According to the Washington Post, the vote by the Senate Judiciary Committee on Brett Kavanaugh’s nomination will occur next Thursday, September 20, as scheduled. This could change, I suppose, but that’s how things stand now.
Notwithstanding the ambush of Judge Kavanaugh with a claim of sexual harassment from 35 years ago by a woman who won’t disclose her identity, the votes exist for the committee to approve Kavanaugh’s nomination. The real question is whether the votes exist in the Senate as a whole to confirm him.
The ambush of Kavanaugh is aimed at Senators Collins and Murkowski, neither of whom sits on the Judiciary Committee. It may also be aimed at certain Senate Democrats facing tough reelection campaigns. They aren’t on the committee either.
The only other new information I have, via sources, is that Sen. Dianne Feinstein, who referred the allegation against Kavanaugh to the FBI and who has known about it for months, apparently did not attend the closed Judiciary Committee session at which Kavanaugh testified. In these sessions, sensitive material can be discussed outside of the public domain. Yet, Feinstein chose not to discuss it, or even attend the session. I’m advised that the allegation raised by the woman Kavanaugh may have known in high school did not surface in the closed session.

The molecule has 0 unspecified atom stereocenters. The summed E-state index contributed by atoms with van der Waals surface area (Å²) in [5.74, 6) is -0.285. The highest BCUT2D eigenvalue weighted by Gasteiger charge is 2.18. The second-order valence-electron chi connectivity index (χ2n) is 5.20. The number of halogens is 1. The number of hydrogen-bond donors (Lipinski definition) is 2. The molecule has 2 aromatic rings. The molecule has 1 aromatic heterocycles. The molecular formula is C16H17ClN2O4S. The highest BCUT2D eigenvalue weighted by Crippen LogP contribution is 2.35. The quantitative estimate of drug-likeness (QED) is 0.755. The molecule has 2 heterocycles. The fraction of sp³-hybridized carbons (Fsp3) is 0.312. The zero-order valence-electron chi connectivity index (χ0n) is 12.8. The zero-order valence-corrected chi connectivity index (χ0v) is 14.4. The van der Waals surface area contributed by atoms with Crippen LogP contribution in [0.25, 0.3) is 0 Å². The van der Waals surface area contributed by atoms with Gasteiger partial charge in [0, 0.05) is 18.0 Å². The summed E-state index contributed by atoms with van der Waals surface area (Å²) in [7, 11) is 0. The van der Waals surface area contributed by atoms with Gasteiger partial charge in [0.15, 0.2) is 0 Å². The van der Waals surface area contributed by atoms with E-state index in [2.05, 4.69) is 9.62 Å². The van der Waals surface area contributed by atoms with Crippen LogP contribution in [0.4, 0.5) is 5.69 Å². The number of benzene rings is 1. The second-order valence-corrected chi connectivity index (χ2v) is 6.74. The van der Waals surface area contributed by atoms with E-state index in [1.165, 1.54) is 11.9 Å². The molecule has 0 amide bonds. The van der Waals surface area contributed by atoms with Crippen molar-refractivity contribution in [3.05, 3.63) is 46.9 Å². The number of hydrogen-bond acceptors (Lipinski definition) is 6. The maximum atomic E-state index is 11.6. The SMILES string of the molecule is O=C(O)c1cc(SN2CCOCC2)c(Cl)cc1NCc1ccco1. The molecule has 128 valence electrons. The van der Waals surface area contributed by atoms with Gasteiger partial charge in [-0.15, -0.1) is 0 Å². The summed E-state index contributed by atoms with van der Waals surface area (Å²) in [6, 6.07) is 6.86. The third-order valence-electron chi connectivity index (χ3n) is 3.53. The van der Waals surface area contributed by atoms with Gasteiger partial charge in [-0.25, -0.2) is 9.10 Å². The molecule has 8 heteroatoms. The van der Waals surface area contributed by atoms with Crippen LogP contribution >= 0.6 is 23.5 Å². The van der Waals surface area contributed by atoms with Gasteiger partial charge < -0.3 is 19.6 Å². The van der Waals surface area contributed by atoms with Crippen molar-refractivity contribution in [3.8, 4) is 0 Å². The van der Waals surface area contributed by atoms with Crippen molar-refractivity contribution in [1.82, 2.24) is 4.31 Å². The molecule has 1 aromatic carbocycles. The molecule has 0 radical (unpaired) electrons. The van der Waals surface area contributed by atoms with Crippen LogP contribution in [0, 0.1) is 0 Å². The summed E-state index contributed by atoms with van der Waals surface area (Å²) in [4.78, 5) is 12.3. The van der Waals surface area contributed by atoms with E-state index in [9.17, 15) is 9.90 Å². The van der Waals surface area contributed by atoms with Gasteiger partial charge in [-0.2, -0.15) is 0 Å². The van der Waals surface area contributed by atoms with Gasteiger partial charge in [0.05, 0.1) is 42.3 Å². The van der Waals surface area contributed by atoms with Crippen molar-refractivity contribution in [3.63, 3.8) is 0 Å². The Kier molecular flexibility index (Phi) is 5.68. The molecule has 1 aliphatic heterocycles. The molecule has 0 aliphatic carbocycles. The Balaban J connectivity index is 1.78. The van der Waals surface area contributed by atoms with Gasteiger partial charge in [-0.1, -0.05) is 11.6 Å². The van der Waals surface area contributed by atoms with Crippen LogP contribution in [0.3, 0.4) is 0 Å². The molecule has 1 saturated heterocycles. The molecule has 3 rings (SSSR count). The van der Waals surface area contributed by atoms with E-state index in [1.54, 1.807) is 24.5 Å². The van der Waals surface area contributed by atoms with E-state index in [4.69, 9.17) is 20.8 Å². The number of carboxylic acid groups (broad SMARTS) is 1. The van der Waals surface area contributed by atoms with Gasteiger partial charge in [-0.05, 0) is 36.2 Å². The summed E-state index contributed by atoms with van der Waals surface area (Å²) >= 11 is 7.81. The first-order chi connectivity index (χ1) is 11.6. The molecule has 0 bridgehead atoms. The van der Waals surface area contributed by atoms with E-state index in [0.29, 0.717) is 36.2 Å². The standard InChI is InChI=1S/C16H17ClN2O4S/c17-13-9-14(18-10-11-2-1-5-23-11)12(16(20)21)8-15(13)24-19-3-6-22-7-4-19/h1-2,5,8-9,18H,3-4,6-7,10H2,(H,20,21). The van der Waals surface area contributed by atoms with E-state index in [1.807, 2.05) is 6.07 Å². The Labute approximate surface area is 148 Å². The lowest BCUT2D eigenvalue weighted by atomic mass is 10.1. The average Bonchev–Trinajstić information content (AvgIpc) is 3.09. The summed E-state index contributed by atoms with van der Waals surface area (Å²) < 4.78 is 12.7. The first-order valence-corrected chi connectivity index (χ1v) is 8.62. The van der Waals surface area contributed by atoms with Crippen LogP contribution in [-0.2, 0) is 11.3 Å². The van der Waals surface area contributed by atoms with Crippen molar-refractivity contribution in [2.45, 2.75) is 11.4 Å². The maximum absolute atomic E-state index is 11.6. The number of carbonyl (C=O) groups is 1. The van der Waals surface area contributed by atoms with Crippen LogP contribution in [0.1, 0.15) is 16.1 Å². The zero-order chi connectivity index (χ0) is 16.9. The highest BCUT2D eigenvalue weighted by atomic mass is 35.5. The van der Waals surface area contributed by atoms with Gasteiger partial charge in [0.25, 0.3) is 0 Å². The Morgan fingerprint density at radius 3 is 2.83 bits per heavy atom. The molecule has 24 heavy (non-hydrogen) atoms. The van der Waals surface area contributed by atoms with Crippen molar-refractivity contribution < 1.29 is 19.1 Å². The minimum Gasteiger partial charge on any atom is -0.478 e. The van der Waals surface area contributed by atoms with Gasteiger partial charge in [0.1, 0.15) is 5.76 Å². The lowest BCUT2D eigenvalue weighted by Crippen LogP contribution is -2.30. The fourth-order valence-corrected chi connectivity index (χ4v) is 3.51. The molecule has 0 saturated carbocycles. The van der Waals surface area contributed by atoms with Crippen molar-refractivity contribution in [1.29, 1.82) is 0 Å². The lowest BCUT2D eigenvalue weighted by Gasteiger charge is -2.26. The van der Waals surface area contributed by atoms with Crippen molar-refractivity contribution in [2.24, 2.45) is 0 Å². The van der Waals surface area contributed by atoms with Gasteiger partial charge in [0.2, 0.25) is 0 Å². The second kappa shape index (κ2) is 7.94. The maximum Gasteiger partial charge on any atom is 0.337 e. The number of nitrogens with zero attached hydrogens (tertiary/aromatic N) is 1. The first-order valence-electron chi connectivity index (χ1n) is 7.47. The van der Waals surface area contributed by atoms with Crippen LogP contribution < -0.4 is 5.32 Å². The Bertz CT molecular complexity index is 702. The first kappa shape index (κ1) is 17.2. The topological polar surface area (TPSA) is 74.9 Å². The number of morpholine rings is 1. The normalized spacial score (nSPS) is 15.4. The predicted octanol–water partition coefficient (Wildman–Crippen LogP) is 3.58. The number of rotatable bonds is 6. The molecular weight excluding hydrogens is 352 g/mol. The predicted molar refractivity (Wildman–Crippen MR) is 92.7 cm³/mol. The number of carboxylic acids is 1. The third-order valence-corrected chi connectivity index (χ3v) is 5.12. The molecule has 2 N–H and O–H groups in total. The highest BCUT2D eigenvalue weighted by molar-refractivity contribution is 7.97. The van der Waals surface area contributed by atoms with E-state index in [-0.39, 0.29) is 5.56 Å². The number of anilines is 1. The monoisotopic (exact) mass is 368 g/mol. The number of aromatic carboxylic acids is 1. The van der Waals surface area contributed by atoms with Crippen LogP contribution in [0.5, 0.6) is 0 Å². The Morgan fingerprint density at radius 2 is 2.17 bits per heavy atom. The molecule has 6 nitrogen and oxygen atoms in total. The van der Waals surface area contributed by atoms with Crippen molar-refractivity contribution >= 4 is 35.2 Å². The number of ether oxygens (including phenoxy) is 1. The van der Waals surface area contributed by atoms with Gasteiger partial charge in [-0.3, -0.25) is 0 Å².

It also was not raised in the voluminous additional questions sent to Kavanaugh after his hearing. He was asked about baseball tickets and even about whether and when he watched a YouTube of Judge Kozinski, for whom he clerked, kissing a woman on “The Dating Game.” But not about his own alleged kiss.
Why not? From the Democrats’ perspective, the lawyer in me would have wanted to pin Kavanaugh down, before he knew exactly what was coming, by asking him while he was under oath whether, for example, he had kissed any girl or woman against her will at any party he attended while in high school. If the question seemed to ridiculous to ask in public, I would have asked it in private session.
But it wasn’t asked. Strange, don’t you think?
UPDATE: We now know the name of the guy who is accused, along with Bret Kavanaugh, of having engaged in sexual misconduct at a party 35 years ago. He’s Mark Judge, a writer of note.
Judge denies the allegation.
By the way, Mark Judge is the grandson of Joe Judge who played first base for the 1924 World Champion Washington Senators. Next to Walter Johnson, Judge was probably the player from that team most respected and beloved in Washington, D.C. down through the years.